In general (in the situation asked) ##n = p(A) + \dim \ker(A) = k + (n-k)## and ## \ker(A) = \{x \in V | Ax=0=0 \cdot x\}## the eigenspace of eigenvalue ##0##.

and also if i get two eigenvalues that are 0, how can i know if the matrix is diagonal or not ?
You can't. It heavily depends on the scalar domain that make up your coordinates.

Dank2
fresh_42 said:
You can't. It heavily depends on the scalar domain that make up your coordinates.
Or maybe A is diagonalizable since the rank of A is 2, and ker of A=1, and it does have only one eigenvalue = 0 , and so the dim of the eigenspace of 0 is 1 .

How can i see the the dim of the Eigenspace of -5 is 2 ?

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Dank2 said:
The question in my book says if A is Diagonalizable? Maybe they have mistake ?
If ##A = diag(-5,-5,0)## then ##A## is diagonal and all conditions are met. We only derived that there can't be other eigenvalues.

Dank2
fresh_42 said:
If ##A = diag(-5,-5,0)## then ##A## is diagonal and all conditions are met. We only derived that there can't be other eigenvalues.
Thanks, think i got it.

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fresh_42 said:
If ##A = diag(-5,-5,0)## then ##A## is diagonal and all conditions are met. We only derived that there can't be other eigenvalues.
I wondered one more thing, if i could show that the dim of the eigenspace of -5 is 2 ? or do i must have values of the matrix for that ?

Dank2 said:
Thanks, think i got it.
If
$$A = \pmatrix{-5 & 1 & 0 \\ 0 & -5 & 0 \\ 0 & 0 & 0}$$
then all the conditions are met and ##A## cannot be diagonalized.

You mean can be ? if not :
I = Identity matrix
I' = Inverse
I'AI = A
which means A is diagonlaziable. We just found matrix I that Diagonalize A.

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Dank2 said:
You mean can be ? if not :
I = Identity matrix
I' = Inverse
I'AI = A
which means A is diagonlaziable. We just found matrix I that Diagonalize A.

No, it was deliberately chosen to be NON-diagonalizable. Look again: the element ##a_{12} \neq 0##. The matrix ##A## is a 3x3 Jordan canonical form for eigenvalues -5,-5,0, with a non-diagonal Jordan block in the top left 2x2 location.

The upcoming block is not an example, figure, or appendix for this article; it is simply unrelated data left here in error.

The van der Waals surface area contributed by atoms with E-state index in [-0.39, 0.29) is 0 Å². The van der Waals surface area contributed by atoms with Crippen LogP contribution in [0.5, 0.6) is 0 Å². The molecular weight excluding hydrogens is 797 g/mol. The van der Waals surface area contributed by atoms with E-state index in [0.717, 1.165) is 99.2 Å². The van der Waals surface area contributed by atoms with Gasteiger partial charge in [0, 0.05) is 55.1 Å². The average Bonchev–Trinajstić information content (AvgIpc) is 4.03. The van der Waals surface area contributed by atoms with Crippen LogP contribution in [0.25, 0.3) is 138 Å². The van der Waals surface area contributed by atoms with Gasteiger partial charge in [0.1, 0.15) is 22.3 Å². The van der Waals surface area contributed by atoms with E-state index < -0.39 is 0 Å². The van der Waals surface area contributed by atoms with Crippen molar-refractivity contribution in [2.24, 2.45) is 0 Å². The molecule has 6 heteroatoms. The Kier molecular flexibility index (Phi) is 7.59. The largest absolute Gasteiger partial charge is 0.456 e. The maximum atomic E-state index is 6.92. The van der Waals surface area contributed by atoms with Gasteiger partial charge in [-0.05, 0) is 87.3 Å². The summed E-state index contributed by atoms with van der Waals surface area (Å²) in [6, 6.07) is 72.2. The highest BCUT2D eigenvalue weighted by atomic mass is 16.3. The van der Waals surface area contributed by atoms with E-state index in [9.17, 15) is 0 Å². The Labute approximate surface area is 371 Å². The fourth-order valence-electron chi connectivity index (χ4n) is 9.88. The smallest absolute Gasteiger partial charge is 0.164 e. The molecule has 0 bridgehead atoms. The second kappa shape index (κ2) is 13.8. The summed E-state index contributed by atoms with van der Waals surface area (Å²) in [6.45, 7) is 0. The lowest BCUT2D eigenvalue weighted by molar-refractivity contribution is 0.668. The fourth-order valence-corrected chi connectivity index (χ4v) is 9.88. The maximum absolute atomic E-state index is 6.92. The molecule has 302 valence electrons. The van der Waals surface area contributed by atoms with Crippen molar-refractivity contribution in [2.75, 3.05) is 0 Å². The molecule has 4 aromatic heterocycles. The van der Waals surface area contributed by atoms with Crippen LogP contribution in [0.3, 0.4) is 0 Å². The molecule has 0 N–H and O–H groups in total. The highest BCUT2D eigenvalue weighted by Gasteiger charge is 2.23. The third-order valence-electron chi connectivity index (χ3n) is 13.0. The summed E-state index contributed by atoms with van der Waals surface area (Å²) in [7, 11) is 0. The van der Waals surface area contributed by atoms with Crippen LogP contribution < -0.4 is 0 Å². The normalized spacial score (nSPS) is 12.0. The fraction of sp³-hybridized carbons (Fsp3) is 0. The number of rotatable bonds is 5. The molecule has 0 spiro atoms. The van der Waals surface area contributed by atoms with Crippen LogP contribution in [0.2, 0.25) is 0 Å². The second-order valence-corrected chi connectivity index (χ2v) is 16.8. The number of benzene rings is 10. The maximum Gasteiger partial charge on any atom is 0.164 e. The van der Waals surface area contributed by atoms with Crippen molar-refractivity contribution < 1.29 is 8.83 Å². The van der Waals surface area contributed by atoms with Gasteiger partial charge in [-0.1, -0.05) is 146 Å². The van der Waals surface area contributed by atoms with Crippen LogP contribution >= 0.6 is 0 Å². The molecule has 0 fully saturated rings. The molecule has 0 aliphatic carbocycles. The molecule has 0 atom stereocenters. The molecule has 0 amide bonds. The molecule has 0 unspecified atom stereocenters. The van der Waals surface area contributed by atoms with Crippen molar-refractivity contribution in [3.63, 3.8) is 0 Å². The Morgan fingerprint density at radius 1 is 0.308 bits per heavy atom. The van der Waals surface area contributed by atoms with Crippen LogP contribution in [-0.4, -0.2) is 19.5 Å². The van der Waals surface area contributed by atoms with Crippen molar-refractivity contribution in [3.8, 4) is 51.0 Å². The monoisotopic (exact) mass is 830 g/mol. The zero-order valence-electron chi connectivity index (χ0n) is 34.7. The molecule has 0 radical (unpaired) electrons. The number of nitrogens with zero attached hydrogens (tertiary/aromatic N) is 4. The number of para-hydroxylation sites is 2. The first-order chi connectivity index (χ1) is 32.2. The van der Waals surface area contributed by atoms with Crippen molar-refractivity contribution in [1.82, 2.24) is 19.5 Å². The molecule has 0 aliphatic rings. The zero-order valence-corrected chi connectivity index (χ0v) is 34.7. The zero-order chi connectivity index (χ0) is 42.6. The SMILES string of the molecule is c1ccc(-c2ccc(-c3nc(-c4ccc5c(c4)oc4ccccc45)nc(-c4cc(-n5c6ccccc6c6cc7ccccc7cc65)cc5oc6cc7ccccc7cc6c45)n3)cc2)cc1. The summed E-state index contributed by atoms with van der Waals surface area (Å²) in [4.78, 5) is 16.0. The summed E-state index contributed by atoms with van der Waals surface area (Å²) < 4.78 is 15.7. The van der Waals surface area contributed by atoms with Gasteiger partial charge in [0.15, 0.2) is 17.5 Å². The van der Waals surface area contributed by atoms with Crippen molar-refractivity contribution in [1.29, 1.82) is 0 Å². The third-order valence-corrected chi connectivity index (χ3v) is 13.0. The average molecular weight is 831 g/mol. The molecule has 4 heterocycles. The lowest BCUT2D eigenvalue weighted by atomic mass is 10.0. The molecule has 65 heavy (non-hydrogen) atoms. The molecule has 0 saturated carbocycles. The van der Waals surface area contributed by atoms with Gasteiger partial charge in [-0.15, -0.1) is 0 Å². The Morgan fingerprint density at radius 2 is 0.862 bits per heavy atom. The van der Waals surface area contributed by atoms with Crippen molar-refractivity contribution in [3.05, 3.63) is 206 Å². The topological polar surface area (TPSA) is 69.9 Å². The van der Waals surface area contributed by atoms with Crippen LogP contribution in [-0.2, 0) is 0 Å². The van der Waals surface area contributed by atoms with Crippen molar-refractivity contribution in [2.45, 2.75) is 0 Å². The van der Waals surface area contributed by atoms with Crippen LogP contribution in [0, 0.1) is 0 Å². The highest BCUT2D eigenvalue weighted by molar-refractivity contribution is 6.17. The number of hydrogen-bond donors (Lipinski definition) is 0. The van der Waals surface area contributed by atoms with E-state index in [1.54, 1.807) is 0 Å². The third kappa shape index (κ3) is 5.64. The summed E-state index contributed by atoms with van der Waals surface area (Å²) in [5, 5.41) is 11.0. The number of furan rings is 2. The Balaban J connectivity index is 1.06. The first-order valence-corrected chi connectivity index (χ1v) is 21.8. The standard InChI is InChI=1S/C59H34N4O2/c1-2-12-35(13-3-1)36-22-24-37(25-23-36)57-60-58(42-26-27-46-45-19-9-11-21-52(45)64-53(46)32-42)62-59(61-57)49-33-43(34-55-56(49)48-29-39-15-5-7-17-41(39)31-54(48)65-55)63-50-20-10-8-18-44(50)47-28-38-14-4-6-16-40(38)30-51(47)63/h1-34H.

The eigenvalue -5 has algebraic multiplicity 2 but geometric multiplicity 1; that means that you cannot find three linearly-independent eigenvectors, only two. You need to include a so-called "generalized" eigenvector in order to have a full 3-dimensional basis. That is why the matrix cannot be diagonalized.

Ray Vickson said:
No, it was deliberately chosen to be NON-diagonalizable. Look again: the element ##a_{12} \neq 0##. The matrix ##A## is a 3x3 Jordan canonical form for eigenvalues -5,-5,0, with a non-diagonal Jordan block in the top left 2x2 location.
Where did that a12 =1 came from ?
and how do you know that the Geometric multiplicity of -5 is 1 ?

Dank2 said:
Where did that a12 =1 came from ?
and how do you know that the Geometric multiplicity of -5 is 1 ?
This ##a_{12}=1## has been willingly chosen, as I have chosen ##diag(-5,-5,0).##
However, as @Ray Vickson has said: it is the Jordan normal form for matrices (basically achieved by choosing a basis in which a matrix can be written as the sum of a diagonal and a nilpotent (strict upper triangular) matrix) which allow you to see the dimensions of eigenspaces. Diagonalizability depends on whether the geometric and algebraic multiplicities of eigenvalues coincide or not (see above).

These are two examples of possible matrices ##A##, one of which is diagonal and one is not diagonalizable.
(I haven't done it so far but it might be possible to make a finite conclusion if we take additionally the fact that ##p(A+5I)=1## into account?)

Dank2
fresh_42 said:
This ##a_{12}=1## has been willingly chosen, as I have chosen ##diag(-5,-5,0).##